With governments locking down communities to combat the COVID-19 pandemic, health care providers and practitioners scrambled to find ways to deliver care to patients at their homes or residences. CMS relaxed restrictions on providing health care via telehealth, allowing for all Medicare patients to receive care via two-way, audio and video communications, and even via telephone calls notwithstanding that patients may not reside in rural zip codes. Hospitals pivoted to providing services to patients in their homes, again using telehealth modalities or by deploying practitioners to a patient’s home. Skilled nursing facilities also adopted strategies of keeping patients in their homes, deploying needed skilled caregivers to the patient. And while home health services may have hit a lull in the first couple months of the pandemic, services provided by home health agencies soon started to soar. Home health agencies started to become busier than ever, with many providers reporting overall growth due to demand to receive services at home instead of hospitals, skilled nursing facilities or nursing homes.
Private money (e.g. private equity) is in full swing purchasing medical practices with large profit margins (e.g. dermatology). This is NOT the same thing as when physician practice management companies (PPMCs) bought practices the 90s. Back then, the stimulus for the seller was (a) uncertainty re practice profits in the future, and (b) the stock price. Selling practices got some or all of the purchase price in stock, with the hopes the purchasing company stock would far exceed the multiplier applied to practice “earnings” (the “multiple”). Buyers promised to stabilize and even enhance revenues with better management and better payer contracting. If the optimism of the acquiring company and selling doctors was on target, everyone won because the large stock price made money for both the buyer and seller. The private equity “play” today is a little different.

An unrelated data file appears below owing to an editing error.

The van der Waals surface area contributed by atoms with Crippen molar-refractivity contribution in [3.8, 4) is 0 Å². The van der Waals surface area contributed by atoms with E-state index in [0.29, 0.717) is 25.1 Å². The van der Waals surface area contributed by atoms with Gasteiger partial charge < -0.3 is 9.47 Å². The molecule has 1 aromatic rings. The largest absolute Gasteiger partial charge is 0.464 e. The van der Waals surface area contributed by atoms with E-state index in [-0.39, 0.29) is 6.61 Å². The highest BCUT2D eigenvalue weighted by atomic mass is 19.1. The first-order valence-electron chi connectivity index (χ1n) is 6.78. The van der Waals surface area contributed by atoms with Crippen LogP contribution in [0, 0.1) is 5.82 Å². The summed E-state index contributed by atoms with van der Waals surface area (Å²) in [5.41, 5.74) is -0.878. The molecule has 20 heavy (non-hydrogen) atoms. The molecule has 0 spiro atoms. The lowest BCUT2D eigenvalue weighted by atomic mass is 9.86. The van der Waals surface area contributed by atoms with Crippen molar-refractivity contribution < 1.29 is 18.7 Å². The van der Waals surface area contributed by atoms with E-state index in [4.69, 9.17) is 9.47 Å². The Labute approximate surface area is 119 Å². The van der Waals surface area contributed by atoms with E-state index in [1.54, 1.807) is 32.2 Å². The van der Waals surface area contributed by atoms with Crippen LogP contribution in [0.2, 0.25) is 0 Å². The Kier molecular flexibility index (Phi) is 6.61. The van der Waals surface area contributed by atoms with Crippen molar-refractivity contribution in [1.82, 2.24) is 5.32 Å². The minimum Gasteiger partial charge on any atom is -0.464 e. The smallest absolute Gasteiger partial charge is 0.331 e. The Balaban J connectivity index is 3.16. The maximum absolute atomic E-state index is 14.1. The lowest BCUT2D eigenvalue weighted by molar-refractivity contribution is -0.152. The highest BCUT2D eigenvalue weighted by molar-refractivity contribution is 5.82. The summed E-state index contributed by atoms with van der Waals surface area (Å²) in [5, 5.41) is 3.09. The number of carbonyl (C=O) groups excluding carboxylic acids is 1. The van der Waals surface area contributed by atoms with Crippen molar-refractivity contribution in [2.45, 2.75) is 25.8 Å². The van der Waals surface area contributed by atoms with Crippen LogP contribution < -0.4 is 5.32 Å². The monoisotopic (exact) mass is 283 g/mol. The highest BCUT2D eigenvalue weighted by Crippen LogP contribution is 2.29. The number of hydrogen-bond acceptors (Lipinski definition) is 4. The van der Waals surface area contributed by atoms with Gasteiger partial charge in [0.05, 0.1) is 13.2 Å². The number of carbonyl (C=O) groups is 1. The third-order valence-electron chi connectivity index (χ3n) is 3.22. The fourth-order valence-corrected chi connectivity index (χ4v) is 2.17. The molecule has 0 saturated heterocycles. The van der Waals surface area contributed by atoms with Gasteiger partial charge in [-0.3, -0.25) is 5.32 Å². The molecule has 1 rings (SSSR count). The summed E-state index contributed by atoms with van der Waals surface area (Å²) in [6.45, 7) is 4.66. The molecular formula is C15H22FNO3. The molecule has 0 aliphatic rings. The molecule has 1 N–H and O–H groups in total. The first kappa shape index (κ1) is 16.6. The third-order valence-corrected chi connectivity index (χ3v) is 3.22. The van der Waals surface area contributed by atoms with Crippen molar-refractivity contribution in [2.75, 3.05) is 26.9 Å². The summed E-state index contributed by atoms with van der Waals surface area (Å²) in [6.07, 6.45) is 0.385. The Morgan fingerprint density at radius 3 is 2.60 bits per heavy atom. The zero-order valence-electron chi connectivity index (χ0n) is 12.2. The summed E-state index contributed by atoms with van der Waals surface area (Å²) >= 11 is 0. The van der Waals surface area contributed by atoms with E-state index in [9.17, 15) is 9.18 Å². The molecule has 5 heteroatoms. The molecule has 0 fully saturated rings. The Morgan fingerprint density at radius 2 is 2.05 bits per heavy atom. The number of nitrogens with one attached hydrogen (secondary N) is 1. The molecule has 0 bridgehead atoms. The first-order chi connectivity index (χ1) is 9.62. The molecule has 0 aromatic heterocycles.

Today’s sellers are approaching the private equity opportunity the same way they did with PPMCs, except for the stock focus since most private equity purchases don’t involve selling doctors obtaining stock. Sellers hope their current practice earnings will equate to a large “purchase price.” And they hope the buyer have better front and back office management that will result in more stable and even enhanced earnings. And for this, the private equity buyer takes a “management fee,” which they typically promise (though not in writing) to offset with enhanced practice earnings.
Health law is the federal, state, and local law, rules, regulations and other jurisprudence among providers, payers and vendors to the healthcare industry and its patient and delivery of health care services; all with an emphasis on operations, regulatory and transactional legal issues.